The House of Representatives Ways and Means Committee released their plan to significantly rewrite the tax code. The Tax Cuts and Jobs Act contains a wide range of changes affecting individuals and businesses. While the bill still needs to pass both houses of Congress and is expected to undergo changes throughout that process, it provides a detailed framework of the House’s specific goals in rewriting the code.
Some of the significant changes are listed below. These provisions generally apply to tax years beginning after 2017.
Tax Rates – The current seven tax brackets would be consolidated into four (12%, 25%, 35% and 39.6%). The income thresholds for married taxpayers filing jointly would be $90,000 for the 25% bracket, $260,000 for the 35% bracket and $1 million for the 39.6% bracket.
Standard Deduction – The standard deduction would be increased to $24,000 for joint filers and $12,000 for individual filers.
Personal Exemptions – The deduction for personal exemptions would be repealed.
Education Incentives – The existing higher education tax credits would be consolidated into a single American Opportunity Tax Credit, providing up to $2,500 of credit. The deduction for interest on education loans and the deduction for qualified tuition would be repealed.
Itemized Deductions – The overall limitation on itemized deductions would be repealed. But the deduction for medical expenses, state and local income taxes, casualty losses (except for hurricanes) and employee business expenses would not be allowed. Deductible mortgage interest would be limited to interest on loans up to $500,000 (for loans after Nov. 2, 2017). The maximum deduction for property taxes would be $10,000.
Sale of Principal Residence – The $500,000 gain exclusion would only apply if the home was a principal residence for five out of the previous eight years and would start to phase out if the taxpayer’s adjusted gross income exceeds $500,000.
The estate and gift tax basic exclusion amount would increase from $5 million to $10 million per person (indexed for inflation). This would apply to tax years 2018-2023. After 2023 the estate and generation-skipping taxes would be completely repealed, and the beneficiaries still receive a stepped-up basis in estate property. The gift tax rate is lowered from 40% to 35%.
Special Rate for Pass-through Income – A portion of income received by owners of partnerships and S-corporations would be subject to a maximum tax rate of 25%, rather than the current maximum rate of 39.6%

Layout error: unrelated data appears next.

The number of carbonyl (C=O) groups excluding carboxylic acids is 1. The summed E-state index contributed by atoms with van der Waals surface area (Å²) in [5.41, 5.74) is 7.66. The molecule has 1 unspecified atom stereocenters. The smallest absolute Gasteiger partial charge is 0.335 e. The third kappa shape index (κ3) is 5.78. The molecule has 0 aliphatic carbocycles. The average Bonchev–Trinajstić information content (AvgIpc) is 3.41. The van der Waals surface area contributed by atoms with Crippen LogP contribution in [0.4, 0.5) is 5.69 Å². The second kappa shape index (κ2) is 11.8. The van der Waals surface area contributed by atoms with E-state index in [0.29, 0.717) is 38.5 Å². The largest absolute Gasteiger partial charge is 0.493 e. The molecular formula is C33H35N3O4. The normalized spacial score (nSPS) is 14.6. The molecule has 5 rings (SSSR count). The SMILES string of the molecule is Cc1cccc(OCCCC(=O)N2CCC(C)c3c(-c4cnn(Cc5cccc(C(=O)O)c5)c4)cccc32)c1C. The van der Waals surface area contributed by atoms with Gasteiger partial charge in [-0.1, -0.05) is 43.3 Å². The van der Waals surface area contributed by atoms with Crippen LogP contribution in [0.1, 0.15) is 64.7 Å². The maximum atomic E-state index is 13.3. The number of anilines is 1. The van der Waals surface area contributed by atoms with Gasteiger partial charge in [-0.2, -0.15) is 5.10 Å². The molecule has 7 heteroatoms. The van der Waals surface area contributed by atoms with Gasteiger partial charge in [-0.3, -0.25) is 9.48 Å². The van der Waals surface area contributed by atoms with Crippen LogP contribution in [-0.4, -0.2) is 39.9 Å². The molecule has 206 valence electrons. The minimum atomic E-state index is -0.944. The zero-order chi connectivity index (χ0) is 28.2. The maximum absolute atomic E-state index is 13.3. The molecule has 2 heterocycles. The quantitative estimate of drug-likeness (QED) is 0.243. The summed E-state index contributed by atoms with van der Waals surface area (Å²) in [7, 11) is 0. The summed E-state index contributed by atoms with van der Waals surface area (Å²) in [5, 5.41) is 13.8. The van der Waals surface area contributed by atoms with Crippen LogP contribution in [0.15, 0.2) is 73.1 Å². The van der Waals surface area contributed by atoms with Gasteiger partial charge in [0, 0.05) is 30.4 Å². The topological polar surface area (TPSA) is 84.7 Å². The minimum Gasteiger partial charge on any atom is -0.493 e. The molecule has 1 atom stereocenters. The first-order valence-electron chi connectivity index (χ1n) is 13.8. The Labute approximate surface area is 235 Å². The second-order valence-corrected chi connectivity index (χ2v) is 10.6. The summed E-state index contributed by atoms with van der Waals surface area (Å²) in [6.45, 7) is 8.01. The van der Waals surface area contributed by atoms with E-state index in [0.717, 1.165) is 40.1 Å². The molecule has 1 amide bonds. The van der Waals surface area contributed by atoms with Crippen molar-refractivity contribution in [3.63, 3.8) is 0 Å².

Corporate Tax Rate – The corporate tax rate would be a flat 20%, a reduction from the current top rate of 35%. Personal service corporations would be subject to a flat 25% rate.
Increased Expensing – Taxpayers would be able to fully and immediately expense 100% of the cost of qualified property acquired and placed in service after Sept. 27, 2017 and before Jan. 1, 2023. Qualified property could include used property, but would not include any property used in a real property trade or business.
Expansion of Section 179 – The expensing limitation under Section 179 would increase from $500,000 to $5 million and would be indexed for inflation.
Accounting Methods – The gross receipts threshold for the ability to use the cash method of accounting, having to account for inventory, being subject to UNICAP, and having to use the percentage-of-completion method would increase to $25 million. Businesses with average gross receipts under this threshold could use the cash method and would be fully exempt from the UNICAP rules.
Business Interest – Businesses would be subject to a disallowance of a deduction for net interest expense in excess of 30% of their adjusted taxable income. This provision would not apply to businesses with average gross receipts of $25 million or less.
Like-kind exchanges – Deferral of gain on like-kind exchanges would be modified to only allow for like-kind exchanges with respect to real property.
Foreign Dividend Received by Domestic Corporation – 100% of the foreign-sourced portion of dividend paid by a foreign corporation to a U.S. corporate shareholder that owns 10% or more of the foreign corporation would be exempt from U.S. taxation.
Deferred Foreign Income – There will be a one-time tax on U.S. shareholder’s pro-rata share of earnings and profits (E&P) from a foreign subsidiary that is owned by the U.S. shareholder by at least 10%. The tax rate would be 12% on cash and 5% on illiquid assets.
Foreign Tax Credit – Indirect foreign tax credit under §902 will be repealed. No foreign tax credit or deduction will be permitted for taxes paid or accrued with respect to exempt dividends.
Earnings Reinvested in U.S. Property – The imposition of the current U.S. tax on U.S. corporate shareholders with respect to untaxed foreign subsidiary earnings reinvested in United States property would be repealed.
Please contact us with any questions or to discuss how the proposed tax changes may affect you or your business.